The Mac's desktop has always been the place from which you work with files, folders, system configuration, and so on. This setup continues in Mac OS X; the desktop enables you to manipulate the files and folders on your Mac. You also can access commands that appear nowhere else, and you can control many aspects of how your system performs. And, of course, you can also use the Finder to find folders and files that are stored on your machine.
Although the basic purpose of the Mac OS X desktop is the same as previous versions, its appearance and functionality are quite different (see Figure 4.1). More important than the improved appearance of the desktop, which is pretty amazing in itself, are the numerous functional improvements that Mac OS X desktop offers. These include new menus, a new directory structure, the new Info tool, and so on.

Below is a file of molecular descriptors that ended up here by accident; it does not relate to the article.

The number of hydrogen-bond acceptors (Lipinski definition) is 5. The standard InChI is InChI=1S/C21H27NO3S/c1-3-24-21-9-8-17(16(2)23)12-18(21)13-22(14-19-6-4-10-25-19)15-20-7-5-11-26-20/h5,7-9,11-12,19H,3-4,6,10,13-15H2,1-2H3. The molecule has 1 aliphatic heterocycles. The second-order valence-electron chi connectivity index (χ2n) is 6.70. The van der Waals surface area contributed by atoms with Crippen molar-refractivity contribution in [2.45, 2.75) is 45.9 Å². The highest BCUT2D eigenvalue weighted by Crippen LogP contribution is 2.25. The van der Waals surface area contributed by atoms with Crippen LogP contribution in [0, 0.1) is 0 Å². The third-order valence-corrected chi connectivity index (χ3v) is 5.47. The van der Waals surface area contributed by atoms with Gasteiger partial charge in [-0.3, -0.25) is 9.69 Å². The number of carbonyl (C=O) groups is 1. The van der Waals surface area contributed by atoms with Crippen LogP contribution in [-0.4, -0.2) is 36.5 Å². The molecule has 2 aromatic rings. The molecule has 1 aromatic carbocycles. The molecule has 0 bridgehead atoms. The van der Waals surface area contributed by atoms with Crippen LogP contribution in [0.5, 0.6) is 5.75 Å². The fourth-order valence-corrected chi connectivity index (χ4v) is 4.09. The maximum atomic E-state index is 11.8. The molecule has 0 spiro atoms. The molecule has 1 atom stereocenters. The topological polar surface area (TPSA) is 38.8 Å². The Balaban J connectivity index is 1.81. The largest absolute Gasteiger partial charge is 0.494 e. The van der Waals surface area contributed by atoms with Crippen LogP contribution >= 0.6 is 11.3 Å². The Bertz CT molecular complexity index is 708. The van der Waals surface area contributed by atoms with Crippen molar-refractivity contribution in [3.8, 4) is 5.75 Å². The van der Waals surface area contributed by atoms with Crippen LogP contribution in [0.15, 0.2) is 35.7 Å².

For information on viewing and using Finder windows, see Chapter 3, "Viewing and Navigating Mac OS X Finder Windows," p. 41.
Because the Dock is such an important part of Mac OS X, it has a chapter dedicated to it; see Chapter 5, "Using and Customizing the Dock," p. 105.
If you look carefully at Figure 4.1, you might notice something startling. One of the most familiar parts of the Mac OS desktop since very early versions, the Special menu is no longer part of the Finder's menu bar. The commands that used to be located there are now part of the Apple and Finder menus.